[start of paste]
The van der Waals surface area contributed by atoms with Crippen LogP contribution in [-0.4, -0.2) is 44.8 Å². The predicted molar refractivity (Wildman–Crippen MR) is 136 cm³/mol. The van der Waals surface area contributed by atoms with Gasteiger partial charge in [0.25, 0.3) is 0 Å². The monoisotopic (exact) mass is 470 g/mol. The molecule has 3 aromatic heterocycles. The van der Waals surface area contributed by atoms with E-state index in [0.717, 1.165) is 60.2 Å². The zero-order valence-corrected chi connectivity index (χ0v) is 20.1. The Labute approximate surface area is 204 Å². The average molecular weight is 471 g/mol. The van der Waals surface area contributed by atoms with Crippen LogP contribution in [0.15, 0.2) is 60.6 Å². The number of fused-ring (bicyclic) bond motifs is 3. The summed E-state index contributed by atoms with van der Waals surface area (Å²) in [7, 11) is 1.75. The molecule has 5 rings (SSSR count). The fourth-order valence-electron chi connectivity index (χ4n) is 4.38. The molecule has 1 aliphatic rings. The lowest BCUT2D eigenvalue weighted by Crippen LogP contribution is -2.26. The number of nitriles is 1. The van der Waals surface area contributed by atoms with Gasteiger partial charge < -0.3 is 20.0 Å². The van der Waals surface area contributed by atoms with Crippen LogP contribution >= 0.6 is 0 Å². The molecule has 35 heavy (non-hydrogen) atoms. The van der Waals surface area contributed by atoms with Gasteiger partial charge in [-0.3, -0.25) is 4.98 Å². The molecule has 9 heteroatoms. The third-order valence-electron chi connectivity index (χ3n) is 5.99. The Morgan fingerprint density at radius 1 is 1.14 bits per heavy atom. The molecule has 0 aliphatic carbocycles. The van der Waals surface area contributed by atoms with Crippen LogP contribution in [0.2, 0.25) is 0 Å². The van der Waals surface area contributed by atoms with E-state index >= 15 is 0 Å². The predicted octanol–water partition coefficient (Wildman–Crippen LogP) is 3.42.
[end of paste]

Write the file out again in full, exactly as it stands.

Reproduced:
The van der Waals surface area contributed by atoms with Crippen LogP contribution in [-0.4, -0.2) is 44.8 Å². The predicted molar refractivity (Wildman–Crippen MR) is 136 cm³/mol. The van der Waals surface area contributed by atoms with Gasteiger partial charge in [0.25, 0.3) is 0 Å². The monoisotopic (exact) mass is 470 g/mol. The molecule has 3 aromatic heterocycles. The van der Waals surface area contributed by atoms with E-state index in [0.717, 1.165) is 60.2 Å². The zero-order valence-corrected chi connectivity index (χ0v) is 20.1. The Labute approximate surface area is 204 Å². The average molecular weight is 471 g/mol. The van der Waals surface area contributed by atoms with Crippen LogP contribution in [0.15, 0.2) is 60.6 Å². The number of fused-ring (bicyclic) bond motifs is 3. The summed E-state index contributed by atoms with van der Waals surface area (Å²) in [7, 11) is 1.75. The molecule has 5 rings (SSSR count). The fourth-order valence-electron chi connectivity index (χ4n) is 4.38. The molecule has 1 aliphatic rings. The lowest BCUT2D eigenvalue weighted by Crippen LogP contribution is -2.26. The number of nitriles is 1. The van der Waals surface area contributed by atoms with Gasteiger partial charge < -0.3 is 20.0 Å². The van der Waals surface area contributed by atoms with Crippen LogP contribution >= 0.6 is 0 Å². The molecule has 35 heavy (non-hydrogen) atoms. The van der Waals surface area contributed by atoms with Gasteiger partial charge in [-0.3, -0.25) is 4.98 Å². The molecule has 9 heteroatoms. The third-order valence-electron chi connectivity index (χ3n) is 5.99. The Morgan fingerprint density at radius 1 is 1.14 bits per heavy atom. The molecule has 0 aliphatic carbocycles. The van der Waals surface area contributed by atoms with Crippen LogP contribution in [0.2, 0.25) is 0 Å². The van der Waals surface area contributed by atoms with E-state index >= 15 is 0 Å². The predicted octanol–water partition coefficient (Wildman–Crippen LogP) is 3.42.